It may be that one day Nutanix has a software only SKU available – it can be done today technically but isn’t on the price list – but they would have to enforce a rigorous HCL to make sure their incredible support levels weren’t diluted. In this case the hardware may not be that cheap to independently source as people reckon, and you need third party support on top (included for hardware and software with the appliance), and of course if Nutanix aren’t selling hardware they either take a hit on their bottom line or increase their software prices – nobody is in this for kudos, it’s business!

In summary I chose Nutanix for one reason above the obvious raft of Enterprise features I was gaining, to be able to sleep nights knowing my home grown or loosely cobbled together hardware solution wasn’t going to go bump in the middle of the night.



A number of comments and articles have subsequently appeared (this being a prime example https://www.theregister.co.uk/2014/06/09/hyper_converged_kit_what_for/) which this blog entry seems to be pre-written to debunk. However one point I didn’t make, because my tests were subsequent to posting this entry, was the time to deploy.

I took a bare, out-of-the-box, Nutanix block, racked it, connected to 10G switch, and powered it up. I had their Foundation software already running on my laptop, so when the nodes came online they appeared in the Foundation console through IPv6 link local automatic scanning.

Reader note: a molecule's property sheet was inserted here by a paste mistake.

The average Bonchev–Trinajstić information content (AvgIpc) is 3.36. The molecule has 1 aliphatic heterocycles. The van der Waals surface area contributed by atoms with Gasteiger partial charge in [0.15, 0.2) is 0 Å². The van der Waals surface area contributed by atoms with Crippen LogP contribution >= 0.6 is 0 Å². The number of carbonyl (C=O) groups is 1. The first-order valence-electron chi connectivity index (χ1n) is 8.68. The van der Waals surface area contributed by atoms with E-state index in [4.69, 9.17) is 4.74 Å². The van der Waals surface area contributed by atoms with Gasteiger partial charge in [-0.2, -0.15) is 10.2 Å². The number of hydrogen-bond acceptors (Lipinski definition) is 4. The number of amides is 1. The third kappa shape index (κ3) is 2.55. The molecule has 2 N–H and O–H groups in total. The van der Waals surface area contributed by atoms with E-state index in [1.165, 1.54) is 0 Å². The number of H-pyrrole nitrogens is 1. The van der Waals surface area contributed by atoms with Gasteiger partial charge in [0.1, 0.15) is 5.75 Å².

I then hit the install button and over the course of the next 40 minutes all I had to do was watch a blue progress bar run from 0% to 100% – and at 100% I had a fully configured Nutanix cluster with running and base configured (as in accessible) ESXi5.5 hosts.

In the following 20 minutes I installed a vCenter 5.5 appliance on one of the hosts, and on power up did the base configuration on port 5480, logged into vCenter on VMware Client, added the hosts, and therefore in 1 hour had a functioning ESXi5.5 cluster.

The Foundation software can do this to 5 blocks (20 nodes) simultaneously! So it’s reasonable to assume that even pretty large VMware clusters can be built out of the box in a day.

Can anybody else really do that?

There won’t be many.

Also, although this was VMware the same can be done on Hyper-V, with Foundation installing and base configuring Windows 2012R2 in parallel on the nodes.

For KVM it’s even quicker as the nodes are pre-installed out of the factory and all you need to do is build the Nutanix cluster (in parallel), so theoretically you are looking at 20 minutes.